Example: The sum of three consecutive integers 50,51,and 52 is not 3(3+1)/2.

The expression for the sum of k consecutive integers is ak + k(k-1)/2, where a is the first number and k is the number of terms. In this question, you may have assumed that k consecutive integers can also be n consecutive natural numbers and so used the expression k(k+1)/2.

The OA is (D) as explained by cellydan
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Re: MGmat DS [#permalink] New post 21 Aug 2013, 05:55
Hi, What if I assume K is a fraction/decimal?

jamifahad wrote:
ruturaj wrote:
Is k2 odd?
(1) k - 1 is divisible by 2.
(2) The sum of k consecutive integers is divisible by k.


Question Is k^2 odd?

Stmt1: k-1 is divisible by 2.

(k-1)/2 = m where m is some integer
k-1 = 2m
k = 2m+1. Now this is the equation of any odd number

Hence k is odd. Therefore k^2 is odd.
Sufficient.

Stmt2: The sum of k consecutive integers is divisible by k
sum = k(k+1)/2
Sum/k = m where m is some integer
k(k+1)/2k = m
(k+1)/2 = m
k=2m-1. This again represents odd number.

Hence k is odd. Therefore k^2 is odd.
Sufficient.

OA D
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Re: MGmat DS [#permalink] New post 21 Aug 2013, 06:22
Expert's post
ganesamurthy wrote:
Hi, What if I assume K is a fraction/decimal?

jamifahad wrote:
ruturaj wrote:
Is k2 odd?
(1) k - 1 is divisible by 2.
(2) The sum of k consecutive integers is divisible by k.


Question Is k^2 odd?

Stmt1: k-1 is divisible by 2.

(k-1)/2 = m where m is some integer
k-1 = 2m
k = 2m+1. Now this is the equation of any odd number

Hence k is odd. Therefore k^2 is odd.
Sufficient.

Stmt2: The sum of k consecutive integers is divisible by k
sum = k(k+1)/2
Sum/k = m where m is some integer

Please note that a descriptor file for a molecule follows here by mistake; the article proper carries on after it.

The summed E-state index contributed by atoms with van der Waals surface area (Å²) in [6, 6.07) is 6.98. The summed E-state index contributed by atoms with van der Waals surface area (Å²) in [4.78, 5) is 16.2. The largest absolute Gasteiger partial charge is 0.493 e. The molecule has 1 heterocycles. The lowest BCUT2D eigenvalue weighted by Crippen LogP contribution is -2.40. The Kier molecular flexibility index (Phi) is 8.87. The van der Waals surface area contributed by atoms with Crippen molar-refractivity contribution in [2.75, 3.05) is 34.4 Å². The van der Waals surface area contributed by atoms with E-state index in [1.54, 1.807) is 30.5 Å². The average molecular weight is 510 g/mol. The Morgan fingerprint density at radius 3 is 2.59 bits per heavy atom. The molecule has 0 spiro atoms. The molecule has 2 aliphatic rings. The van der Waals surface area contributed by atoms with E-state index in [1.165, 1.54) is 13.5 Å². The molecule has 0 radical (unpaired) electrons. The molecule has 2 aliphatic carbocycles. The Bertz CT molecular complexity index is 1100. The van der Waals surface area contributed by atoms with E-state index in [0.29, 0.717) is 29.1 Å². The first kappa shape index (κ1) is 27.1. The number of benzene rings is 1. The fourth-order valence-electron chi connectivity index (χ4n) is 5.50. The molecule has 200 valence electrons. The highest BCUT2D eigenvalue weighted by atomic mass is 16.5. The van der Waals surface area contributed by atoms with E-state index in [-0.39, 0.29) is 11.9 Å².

k(k+1)/2k = m
(k+1)/2 = m
k=2m-1. This again represents odd number.

Hence k is odd. Therefore k^2 is odd.
Sufficient.

OA D

Both statements imply that k is an integer.

Is k^2 odd?

(1) k - 1 is divisible by 2 --> k-1=even --> k=even+1=odd=integer --> k^2=odd^2=odd. Sufficient.

(2) The sum of k consecutive integers is divisible by k. Here k must be a positive integer because otherwise the statement does not make sense.

Properties of consecutive integers:
• If n is odd, the sum of n consecutive integers is always divisible by n. Given \{9,10,11\}, we have n=3=odd consecutive integers. The sum is 9+10+11=30, which is divisible by 3.
• If n is even, the sum of n consecutive integers is never divisible by n. Given \{9,10,11,12\}, we have n=4=even consecutive integers. The sum is 9+10+11+12=42, which is NOT divisible by 4.

The statement says that the sum of k consecutive integers is divisible by k, which, according to the above means that k is odd, therefore k^2=odd^2=odd. Sufficient.

Answer: D.

For more check Number Theory chapter of our Math Book: math-number-theory-88376.html

Hope it helps.
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Re: MGmat DS   [#permalink] 21 Aug 2013, 06:22